Michael Sims has a new volume in his series Connoisseur’s Collection called Frankenstein Dreams. These anthologies are aimed at bookworms who love short stories from the 1800s, and this volume features science fiction that Charlotte Brontë or Charles Dickens might have read. Sims has now produced four of these Connoisseur’s Collections of Victorian fiction. The earlier ones were The Dead Witness for detective fiction, Dracula’s Guest for vampire stories, and The Phantom Coach for ghost stories. Michael Sims is probably most known for his 2011 book, The Story of Charlotte’s Web. Sims writes nonfiction on a variety of subjects, and the stories in Frankenstein Dreams are annotated by his scholarly insight that reveals a close psychic connection with the 19th century.
I listened to Frankenstein Dreams, narrated marvelously by Tim Campbell. I find hearing 19th-century literature far more rewarding when read by a professional because my inner reading voice always sounds too modern. The real value of this book is time traveling back to the nineteenth century to learn how science fictional ideas we believe originated in the twentieth century are older than we thought. That’s enlightening on many levels.
Take for instance the 1895 story, “A Wife Manufactured to Order” by Alice W. Fuller, about a man who buys a mechanical bride because he fears a real wife will crimp his routine. How many stories, movies, and television shows have dealt with this idea since? Was Alice Fuller’s story the first? Or is the idea even older, and we don’t know it because of collective forgetfulness?
Have you seen Blade Runner 2049? What exactly are replicants? Aren’t they closer to Frankenstein’s monster than robots? Mary Shelley came up with that idea in 1818. Two other stories in the collection also deal with creating artificial people with biology rather than mechanics.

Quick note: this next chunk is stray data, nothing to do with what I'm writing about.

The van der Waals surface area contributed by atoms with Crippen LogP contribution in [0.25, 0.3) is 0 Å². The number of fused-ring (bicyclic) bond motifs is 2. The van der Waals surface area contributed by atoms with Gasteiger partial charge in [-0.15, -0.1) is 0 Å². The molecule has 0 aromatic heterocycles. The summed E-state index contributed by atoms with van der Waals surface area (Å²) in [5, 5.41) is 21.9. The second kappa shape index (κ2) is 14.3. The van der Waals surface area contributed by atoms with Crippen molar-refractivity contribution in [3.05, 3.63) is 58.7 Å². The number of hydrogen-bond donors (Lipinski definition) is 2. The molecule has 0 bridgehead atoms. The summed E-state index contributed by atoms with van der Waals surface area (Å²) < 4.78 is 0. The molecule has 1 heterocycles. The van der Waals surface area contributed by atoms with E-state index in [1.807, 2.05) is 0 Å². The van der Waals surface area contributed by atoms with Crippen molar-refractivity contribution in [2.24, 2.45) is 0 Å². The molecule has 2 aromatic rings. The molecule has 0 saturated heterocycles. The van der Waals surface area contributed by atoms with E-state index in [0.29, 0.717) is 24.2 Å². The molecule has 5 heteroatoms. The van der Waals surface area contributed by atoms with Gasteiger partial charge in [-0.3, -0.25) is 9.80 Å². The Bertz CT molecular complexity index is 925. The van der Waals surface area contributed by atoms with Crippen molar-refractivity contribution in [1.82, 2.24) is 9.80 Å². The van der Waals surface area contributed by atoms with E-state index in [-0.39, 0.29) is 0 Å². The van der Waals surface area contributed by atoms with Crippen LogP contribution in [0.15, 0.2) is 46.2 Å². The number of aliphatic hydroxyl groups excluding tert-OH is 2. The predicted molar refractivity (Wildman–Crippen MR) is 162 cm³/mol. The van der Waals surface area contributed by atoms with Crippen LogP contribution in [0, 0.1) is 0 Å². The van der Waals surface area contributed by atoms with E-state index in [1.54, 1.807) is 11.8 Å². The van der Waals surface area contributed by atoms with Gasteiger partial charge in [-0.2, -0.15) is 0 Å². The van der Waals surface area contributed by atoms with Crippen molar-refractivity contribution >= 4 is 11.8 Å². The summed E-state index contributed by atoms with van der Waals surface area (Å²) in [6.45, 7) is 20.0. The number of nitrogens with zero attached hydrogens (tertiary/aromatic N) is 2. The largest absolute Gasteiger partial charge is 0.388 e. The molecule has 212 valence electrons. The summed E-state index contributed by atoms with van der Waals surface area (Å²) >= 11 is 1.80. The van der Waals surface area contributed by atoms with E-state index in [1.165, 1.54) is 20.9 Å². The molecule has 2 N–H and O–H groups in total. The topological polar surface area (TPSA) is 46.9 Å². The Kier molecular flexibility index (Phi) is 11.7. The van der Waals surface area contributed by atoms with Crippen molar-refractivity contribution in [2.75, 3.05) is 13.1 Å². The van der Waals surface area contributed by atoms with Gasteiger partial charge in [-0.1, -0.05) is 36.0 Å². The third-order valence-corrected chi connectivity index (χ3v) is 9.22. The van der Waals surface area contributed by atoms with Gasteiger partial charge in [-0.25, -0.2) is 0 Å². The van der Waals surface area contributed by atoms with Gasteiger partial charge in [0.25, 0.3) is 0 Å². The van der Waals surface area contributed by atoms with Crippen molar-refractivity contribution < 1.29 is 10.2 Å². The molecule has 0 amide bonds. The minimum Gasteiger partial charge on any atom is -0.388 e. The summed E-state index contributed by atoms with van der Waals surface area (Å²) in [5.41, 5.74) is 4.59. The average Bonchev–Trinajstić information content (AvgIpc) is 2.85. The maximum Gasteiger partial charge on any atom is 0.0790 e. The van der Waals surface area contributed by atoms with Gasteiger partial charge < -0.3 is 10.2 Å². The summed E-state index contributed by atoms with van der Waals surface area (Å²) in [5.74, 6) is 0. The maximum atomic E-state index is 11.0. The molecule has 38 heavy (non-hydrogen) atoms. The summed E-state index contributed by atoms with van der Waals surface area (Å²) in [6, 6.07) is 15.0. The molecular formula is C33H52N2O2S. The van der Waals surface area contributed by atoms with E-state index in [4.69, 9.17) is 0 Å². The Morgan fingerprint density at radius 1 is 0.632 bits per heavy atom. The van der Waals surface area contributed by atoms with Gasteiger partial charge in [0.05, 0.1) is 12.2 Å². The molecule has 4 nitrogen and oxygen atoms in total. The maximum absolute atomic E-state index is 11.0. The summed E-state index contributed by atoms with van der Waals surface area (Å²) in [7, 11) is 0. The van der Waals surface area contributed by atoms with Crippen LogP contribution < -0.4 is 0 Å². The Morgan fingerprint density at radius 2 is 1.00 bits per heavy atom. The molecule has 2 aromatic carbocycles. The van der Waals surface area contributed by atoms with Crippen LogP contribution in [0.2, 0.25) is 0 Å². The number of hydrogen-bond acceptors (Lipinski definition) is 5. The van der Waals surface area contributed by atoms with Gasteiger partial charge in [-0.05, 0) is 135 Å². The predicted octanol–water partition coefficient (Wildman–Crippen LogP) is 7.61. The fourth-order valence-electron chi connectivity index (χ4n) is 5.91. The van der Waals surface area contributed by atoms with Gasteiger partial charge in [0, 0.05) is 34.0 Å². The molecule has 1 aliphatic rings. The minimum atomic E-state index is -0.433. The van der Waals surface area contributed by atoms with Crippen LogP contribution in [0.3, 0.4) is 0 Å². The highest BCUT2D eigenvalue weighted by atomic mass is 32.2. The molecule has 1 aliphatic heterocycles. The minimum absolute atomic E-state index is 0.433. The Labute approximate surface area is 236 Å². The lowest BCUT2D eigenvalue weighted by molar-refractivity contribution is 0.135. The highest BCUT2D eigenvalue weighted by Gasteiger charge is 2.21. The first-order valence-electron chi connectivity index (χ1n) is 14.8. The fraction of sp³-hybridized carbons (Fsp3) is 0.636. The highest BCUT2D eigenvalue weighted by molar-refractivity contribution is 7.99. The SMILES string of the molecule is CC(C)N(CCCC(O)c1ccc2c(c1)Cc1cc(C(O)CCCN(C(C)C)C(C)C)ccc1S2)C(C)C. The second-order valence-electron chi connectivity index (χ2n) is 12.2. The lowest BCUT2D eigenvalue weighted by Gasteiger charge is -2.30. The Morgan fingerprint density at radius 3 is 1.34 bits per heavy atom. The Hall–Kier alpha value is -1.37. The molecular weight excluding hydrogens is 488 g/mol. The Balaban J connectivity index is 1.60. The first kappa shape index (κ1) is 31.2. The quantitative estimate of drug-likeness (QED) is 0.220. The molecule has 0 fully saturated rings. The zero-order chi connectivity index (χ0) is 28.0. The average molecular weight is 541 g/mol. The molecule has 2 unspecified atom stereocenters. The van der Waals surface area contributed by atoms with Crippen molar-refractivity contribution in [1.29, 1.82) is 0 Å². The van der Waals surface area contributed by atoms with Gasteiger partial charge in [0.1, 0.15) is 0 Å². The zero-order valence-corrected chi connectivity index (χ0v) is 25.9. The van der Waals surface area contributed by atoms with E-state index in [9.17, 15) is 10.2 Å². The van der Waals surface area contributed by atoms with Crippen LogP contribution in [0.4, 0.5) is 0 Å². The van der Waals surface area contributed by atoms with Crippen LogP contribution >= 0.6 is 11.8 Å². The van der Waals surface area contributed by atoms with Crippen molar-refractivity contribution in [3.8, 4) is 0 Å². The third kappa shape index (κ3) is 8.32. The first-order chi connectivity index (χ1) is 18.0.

One of my favorite stories in the collection is “Man-Bats on the Moon” by Richard Adams Locke excerpted from a series of six fake news articles published in 1835. Today this is known as the Great Moon Hoax, and it was as much of a sensation in its day as Orson Welles fooling people with H. G. Wells. Of course, if you are young enough you might not know about the famous 1938 radio broadcast. Frankenstein Dreams constantly reveals how most pop culture is lost in time.
Sims collects fifteen short stories and five excerpts from classic novels to illustrate a broad selection of science fictional ideas imagined long before the term science fiction was coined. Most of the short story authors are unknown today, which is a shame because their stories reveal what wonderful imaginations they had.
However, Edward Page Mitchell might merit literary rediscovery, because he was a prolific writer who wrote about many ideas that Verne and Wells are currently remembered for. You can find five of his stories here, two of which were used in Frankenstein Dreams. My favorite was “The Senator’s Daughter” which was first published in 1879 and must have been mindblowing to readers of its day. Mitchell imagined a future 1935 America conquered by the Chinese. It includes a political party based on vegetarianism, with radicals in the party who worry about plant consciousness and eat only artificially produced pills. Citizens of Mitchell’s imaginary future travel by what sounds like a hyperloop train, and he describes a prison system that uses suspended animation instead of jail. “The Senator’s Daughter” also deals with race and gender issues very advanced for its era.
I was thoroughly delighted by Frankenstein Dream, listening to it every morning while exercising, or in the afternoons on my bike ride. My knowledge of the 19th century is mostly shaped by a couple dozen classic novels, many of which were written by just two authors, Jane Austen and Charles Dickens. Listening to the stories by these forgotten women and men broaden my perspective on that century.
I realized folks in the past thought about fantastic possibilities and imaginary futures just as much as we do today. It makes me wonder if our science fiction will be forgotten by future generations and we will only be remembered for our realistic fiction. I wonder if the readers of tomorrow will believe their science fictional speculations original because their pop culture will have forgotten ours?